In the midst of several archival visits and reviewing the primary literature for my thesis, these last few weeks have been absorbed by meditations upon the epistolary form. As eighteenth century-ists and historians, we are well accustomed to working with collections of familial letters, yet our reflections upon them (myself included) are more often than not limited to their elucidating potential for our own topics of enquiry. Nevertheless, it is crucial to remember that letter-writing is and was a discrete literary form as well as a physical and material object, embroiled in narratives of transportation, gift culture and subsequent conservation by the recipient. Accordingly, I was particularly struck by the considered approach adopted by Temma Berg’s work on “The Lydia Clerke Collection”, a series of letters addressed to, but predominantly not written by, Lady Lydia Clerke. Berg published the letters in her 2006 book, The Lives and Letters of an Eighteenth-Century Circle of Acquaintance, a text which is remarkable for its sensitive and innovative approach to its material. Berg’s follow-up article ‘Truly Yours: Arranging a Letter Collection’ (Eighteenth-Century Life, 35:1 (Winter, 2011), pp. 29-50) describes in detail the reasons for Berg’s relatively radical editorial decisions – including the text’s lack of footnotes and decision to group individual series of letters in the form of novels, with titles such as ‘The History of Lydia Clerke, Written by Others‘.
What I found particularly striking were Berg’s thoughts upon wanting to preserve the original order in which she had found the letters when collating her source material:
“Ideally, to preserve the arbitrariness of their sequence, I would have liked to publish the Lydia Clerke letters as I found them: a sheaf of letters stacked in a box and arranged alphabetically by sender, so that readers would have the pleasures and frustrations of organising letters to their own satisfaction (as I had). But would I be able to find a publisher who would agree to published my book as letters in a box?” (Berg, 2011, p. 38)
Though ultimately Berg decided upon a traditional book format to ‘stress the novelistic qualities of the letters’, I find Berg’s attention to the materiality of her sources vastly compelling. Berg’s desire to preserve the trace of the archival hand, and to reproduce the experience of holding, shuffling through, and reading the letters first-hand, only emphasises how important the material qualities of these objects should be to our readings of them today, not only as literary sources for contemporary correspondence on an array of topics, but as the physical objects of a shared relationship between two or more people.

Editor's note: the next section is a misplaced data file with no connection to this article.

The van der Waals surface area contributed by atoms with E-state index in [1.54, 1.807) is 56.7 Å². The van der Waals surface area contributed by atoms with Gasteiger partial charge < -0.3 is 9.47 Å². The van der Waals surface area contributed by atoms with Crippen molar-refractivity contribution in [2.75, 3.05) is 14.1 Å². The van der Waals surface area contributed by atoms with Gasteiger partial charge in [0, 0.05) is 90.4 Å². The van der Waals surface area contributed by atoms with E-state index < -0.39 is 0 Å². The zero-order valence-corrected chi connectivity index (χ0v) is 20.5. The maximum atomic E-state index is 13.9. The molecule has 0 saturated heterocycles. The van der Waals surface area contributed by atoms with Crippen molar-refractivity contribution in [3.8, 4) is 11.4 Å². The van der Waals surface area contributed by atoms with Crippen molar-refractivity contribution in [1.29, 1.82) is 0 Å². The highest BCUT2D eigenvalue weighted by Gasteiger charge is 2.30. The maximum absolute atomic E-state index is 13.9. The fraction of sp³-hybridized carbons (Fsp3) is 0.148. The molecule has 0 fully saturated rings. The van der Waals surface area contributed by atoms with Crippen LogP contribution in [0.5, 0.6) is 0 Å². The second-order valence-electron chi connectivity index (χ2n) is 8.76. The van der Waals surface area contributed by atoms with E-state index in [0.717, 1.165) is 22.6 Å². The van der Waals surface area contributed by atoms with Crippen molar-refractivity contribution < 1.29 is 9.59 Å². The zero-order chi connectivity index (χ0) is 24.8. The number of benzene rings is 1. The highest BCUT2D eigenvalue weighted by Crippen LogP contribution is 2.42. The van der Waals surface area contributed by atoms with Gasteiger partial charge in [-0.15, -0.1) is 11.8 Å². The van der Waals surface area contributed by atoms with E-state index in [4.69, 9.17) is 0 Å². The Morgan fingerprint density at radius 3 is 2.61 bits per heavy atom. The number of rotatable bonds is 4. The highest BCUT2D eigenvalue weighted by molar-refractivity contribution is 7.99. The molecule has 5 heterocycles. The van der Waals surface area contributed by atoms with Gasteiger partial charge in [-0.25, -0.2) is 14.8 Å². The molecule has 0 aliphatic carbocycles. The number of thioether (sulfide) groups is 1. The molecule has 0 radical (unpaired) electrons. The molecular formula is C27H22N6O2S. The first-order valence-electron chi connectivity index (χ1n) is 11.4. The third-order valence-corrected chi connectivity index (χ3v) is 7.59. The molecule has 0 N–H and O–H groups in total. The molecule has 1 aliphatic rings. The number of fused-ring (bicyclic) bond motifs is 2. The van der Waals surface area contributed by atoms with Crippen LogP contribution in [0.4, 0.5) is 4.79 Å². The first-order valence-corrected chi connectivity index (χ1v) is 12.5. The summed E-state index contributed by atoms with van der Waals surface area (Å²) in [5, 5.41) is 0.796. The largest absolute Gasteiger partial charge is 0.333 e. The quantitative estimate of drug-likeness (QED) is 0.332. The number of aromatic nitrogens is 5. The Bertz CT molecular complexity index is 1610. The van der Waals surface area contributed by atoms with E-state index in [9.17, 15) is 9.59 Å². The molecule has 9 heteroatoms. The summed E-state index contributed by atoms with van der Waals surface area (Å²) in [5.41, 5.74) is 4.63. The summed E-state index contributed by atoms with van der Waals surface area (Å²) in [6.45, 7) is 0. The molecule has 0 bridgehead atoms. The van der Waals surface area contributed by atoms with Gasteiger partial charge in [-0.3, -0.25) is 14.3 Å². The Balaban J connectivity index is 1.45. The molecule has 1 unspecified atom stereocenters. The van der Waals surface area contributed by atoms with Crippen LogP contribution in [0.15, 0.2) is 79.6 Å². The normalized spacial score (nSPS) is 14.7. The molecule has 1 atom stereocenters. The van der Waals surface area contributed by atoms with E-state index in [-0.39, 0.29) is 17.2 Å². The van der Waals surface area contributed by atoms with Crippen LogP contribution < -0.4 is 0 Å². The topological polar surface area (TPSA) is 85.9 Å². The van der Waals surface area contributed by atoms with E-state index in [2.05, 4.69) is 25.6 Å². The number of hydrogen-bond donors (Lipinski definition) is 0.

Whilst visiting the Denbighshire Record Office two weeks ago, I was looking through the correspondence between Sarah Ponsonby and her close friend and neighbour Mrs. Parker of Sweeney Hall, when I noticed that the so-called ‘Ladies of Llangollen’ used specially commissioned seals which read ‘Plas Newydd’, the name of their cottage in which they enacted their remarkable form of rural retirement.
Letter from Sarah Ponsonby to Mrs. Parker. DD/LL, Denbighshire Record Office, Ruthin.
It struck me that the the seal was essential to the whole performance of the letter – which employed nomenclature and labelling as a means by which to designate the letter as part of what Nicole Reynolds has called the ‘cottage industry‘ of Plas Newydd, a thriving network of material, social and intellectual production. However, if I had only paid attention to the contents of the letter, the nitty gritty job of deciding whether its contents told me anything ‘useful’, I may not have even noticed the seal’s existence, and as such, my whole reading of the object would have been different.
Such meditations are obviously limited by the nature of cultural history, which can require us, magpie-like, to pluck as many corroborating resources as we can find from relevant source material. Furthermore, my own background as an art historian predisposes me towards the material and the visual, more so than contemporaries in related historical disciplines. Nevertheless, I feel increased attention to the intersections between epistolarity and materiality can only shed light upon a genre of primary material upon which we rely so heavily, yet seem to use and understand in only a few senses.